Undefining the Book Art Field
The word-of-the-day is movement.
Not a ground-shattering word, but one the book art field might benefit from employing more liberally. I’ve recently returned from a stimulating four days at the New York Contemporary Artists’ Books Conference/New York Art Book Fair, where I had my eyes opened to a lot of interesting works and ideas, many of which differed significantly from the manner in which I work and think about books. It was delightfully refreshing.
I wonder, however, at the persistent desire (in evidence at the conference) to define the totality of book art by a mere slice of the field. This happens both explicitly as well as implicitly. It is easy to spot the explicit definitional statements that some people seem compelled to employ (and there is at least something to be said for the candor of such explicitness), but even more pervasive are the implicit assumptions that underlie much of the field’s discourse—discourse framed by an obliviousness to the very idea that not everyone shares one’s selfsame perspective. Take, for instance, the impetus to create inexpensive, easily distributed books—the democratic multiple. Why is it that so many artists and publishers talk about that motivation as a given that is universally shared among book artists, rather than as a particular approach that they themselves happen to have embraced?
To put it another way, why, as a field, are we so resistant to the idea of eras and/or movements within our medium? If I were a painter I could go to the Met and look at medieval paintings and I could go to MoMA and see conceptual paintings, but would I then try to assert that this one is not painting because the painter’s approach and interests differ from mine? So why is it so common to display a need to define away much of the activity in the book art field? To not be satisfied with saying “this is my slice within a greater whole.” Even our conferences tend to divide along these lines with relatively homogenous programs and points of view. Having been to the Wellesley conference and this New York conference, each were so good in their own way, but you’d think I was on two different planets.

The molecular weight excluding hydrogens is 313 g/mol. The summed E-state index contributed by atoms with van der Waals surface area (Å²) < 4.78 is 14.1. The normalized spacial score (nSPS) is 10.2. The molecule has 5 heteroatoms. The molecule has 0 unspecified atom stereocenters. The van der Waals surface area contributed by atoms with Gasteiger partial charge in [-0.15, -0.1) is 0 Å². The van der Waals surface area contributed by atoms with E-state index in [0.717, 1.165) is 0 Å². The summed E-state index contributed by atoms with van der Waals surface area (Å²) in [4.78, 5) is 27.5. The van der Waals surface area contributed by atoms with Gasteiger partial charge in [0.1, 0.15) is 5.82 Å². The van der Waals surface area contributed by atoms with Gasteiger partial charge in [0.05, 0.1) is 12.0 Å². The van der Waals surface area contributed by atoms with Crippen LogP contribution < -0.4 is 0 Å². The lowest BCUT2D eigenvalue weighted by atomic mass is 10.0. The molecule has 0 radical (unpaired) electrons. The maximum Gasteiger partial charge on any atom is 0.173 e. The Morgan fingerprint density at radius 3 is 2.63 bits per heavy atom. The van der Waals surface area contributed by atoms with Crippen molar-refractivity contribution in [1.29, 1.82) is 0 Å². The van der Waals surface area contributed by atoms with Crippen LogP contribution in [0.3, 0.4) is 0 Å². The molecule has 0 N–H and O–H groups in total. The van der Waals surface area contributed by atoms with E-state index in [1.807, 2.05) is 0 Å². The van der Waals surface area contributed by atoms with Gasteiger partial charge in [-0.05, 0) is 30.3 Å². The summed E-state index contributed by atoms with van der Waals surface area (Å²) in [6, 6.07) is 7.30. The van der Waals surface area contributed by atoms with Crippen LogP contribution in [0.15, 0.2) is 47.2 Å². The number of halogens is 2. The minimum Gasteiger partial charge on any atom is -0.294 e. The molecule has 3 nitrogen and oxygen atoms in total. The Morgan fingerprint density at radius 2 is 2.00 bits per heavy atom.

Context is a such a useful thing, and there is a certain degree of honesty that comes with framing one’s remarks with phrases like “I believe” and “from my perspective” instead of implying one’s ideas are universal with “artists’ books are” or “we all want to…” At some level this is a rhetorical issue, but rhetoric is powerful. And not only that, it can be quite revealing of ones prejudices.
I have to admit to something that will likely be heresy to some. Ed Ruscha’s books do not rock my world. I understand how and why they were significant, but they are of an era and of a type and I am of a different era and a different type. As such, I feel no need to reject them but neither do I embrace them as fundamentally definitional. They may have defined a movement but they do not define a field. I find them interesting for what they are (and were) and I learn from that, but I also learn a lot (probably even more) from books that are quite different, such as the William Kentridge I just bought at the NY Art Book Fair (I’ll have to write later on the books I bought and saw…). And then look at something like Oliver Byrne’s Euclid from which there is so much to be gained but which makes irrelevant the importance of declaring whether it falls in or out of those carefully drawn definitional boundaries.
In my talk at this NY Contemporary Artist’s Book conference I characterized the field as an archipelago full of islands that don’t interact. I’ve had more people come up to me and try to convince me of the virtues and exclusivity of their island. I’d rather fashion myself as a traveler – set out in some ships and establish some trade routes. Exploration seems to me to be such an excellent means to innovation and devleopment. I know this sounds a little too much like a “can’t we all just get along” speech. I’m not sure I’m asking for everyone to get along. I just think we should acknowledge each other and forgo the partisan rhetoric.